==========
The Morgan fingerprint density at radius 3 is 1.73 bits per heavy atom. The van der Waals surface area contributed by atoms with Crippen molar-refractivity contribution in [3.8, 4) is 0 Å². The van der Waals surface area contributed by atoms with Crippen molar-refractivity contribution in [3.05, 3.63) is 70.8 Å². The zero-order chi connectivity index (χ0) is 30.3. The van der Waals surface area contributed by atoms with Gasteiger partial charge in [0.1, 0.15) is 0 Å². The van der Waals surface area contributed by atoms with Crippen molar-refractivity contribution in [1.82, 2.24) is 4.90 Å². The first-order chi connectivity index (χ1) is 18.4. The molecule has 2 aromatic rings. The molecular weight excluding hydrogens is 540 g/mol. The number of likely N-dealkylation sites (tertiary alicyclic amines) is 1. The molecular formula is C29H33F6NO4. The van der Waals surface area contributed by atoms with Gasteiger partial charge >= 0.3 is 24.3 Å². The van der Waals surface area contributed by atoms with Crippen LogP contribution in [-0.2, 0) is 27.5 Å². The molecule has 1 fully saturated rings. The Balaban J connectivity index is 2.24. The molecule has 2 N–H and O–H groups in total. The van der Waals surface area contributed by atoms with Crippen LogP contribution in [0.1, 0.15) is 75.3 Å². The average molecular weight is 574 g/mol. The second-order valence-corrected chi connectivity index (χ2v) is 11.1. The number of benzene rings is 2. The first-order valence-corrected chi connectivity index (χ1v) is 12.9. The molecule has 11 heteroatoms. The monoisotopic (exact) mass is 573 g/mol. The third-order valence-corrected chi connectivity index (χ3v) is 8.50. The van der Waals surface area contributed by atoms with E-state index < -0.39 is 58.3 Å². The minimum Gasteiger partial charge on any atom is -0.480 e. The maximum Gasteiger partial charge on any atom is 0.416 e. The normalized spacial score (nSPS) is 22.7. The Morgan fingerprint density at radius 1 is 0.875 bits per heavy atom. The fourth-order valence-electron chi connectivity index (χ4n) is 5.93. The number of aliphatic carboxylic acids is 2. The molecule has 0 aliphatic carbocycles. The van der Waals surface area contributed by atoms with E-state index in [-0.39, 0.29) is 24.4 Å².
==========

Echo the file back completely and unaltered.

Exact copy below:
The Morgan fingerprint density at radius 3 is 1.73 bits per heavy atom. The van der Waals surface area contributed by atoms with Crippen molar-refractivity contribution in [3.8, 4) is 0 Å². The van der Waals surface area contributed by atoms with Crippen molar-refractivity contribution in [3.05, 3.63) is 70.8 Å². The zero-order chi connectivity index (χ0) is 30.3. The van der Waals surface area contributed by atoms with Gasteiger partial charge in [0.1, 0.15) is 0 Å². The van der Waals surface area contributed by atoms with Crippen molar-refractivity contribution in [1.82, 2.24) is 4.90 Å². The first-order chi connectivity index (χ1) is 18.4. The molecule has 2 aromatic rings. The molecular weight excluding hydrogens is 540 g/mol. The number of likely N-dealkylation sites (tertiary alicyclic amines) is 1. The molecular formula is C29H33F6NO4. The van der Waals surface area contributed by atoms with Gasteiger partial charge >= 0.3 is 24.3 Å². The van der Waals surface area contributed by atoms with Crippen LogP contribution in [-0.2, 0) is 27.5 Å². The molecule has 1 fully saturated rings. The Balaban J connectivity index is 2.24. The molecule has 2 N–H and O–H groups in total. The van der Waals surface area contributed by atoms with Crippen LogP contribution in [0.1, 0.15) is 75.3 Å². The average molecular weight is 574 g/mol. The second-order valence-corrected chi connectivity index (χ2v) is 11.1. The number of benzene rings is 2. The first-order valence-corrected chi connectivity index (χ1v) is 12.9. The molecule has 11 heteroatoms. The monoisotopic (exact) mass is 573 g/mol. The third-order valence-corrected chi connectivity index (χ3v) is 8.50. The van der Waals surface area contributed by atoms with E-state index < -0.39 is 58.3 Å². The minimum Gasteiger partial charge on any atom is -0.480 e. The maximum Gasteiger partial charge on any atom is 0.416 e. The normalized spacial score (nSPS) is 22.7. The Morgan fingerprint density at radius 1 is 0.875 bits per heavy atom. The fourth-order valence-electron chi connectivity index (χ4n) is 5.93. The number of aliphatic carboxylic acids is 2. The molecule has 0 aliphatic carbocycles. The van der Waals surface area contributed by atoms with E-state index in [-0.39, 0.29) is 24.4 Å².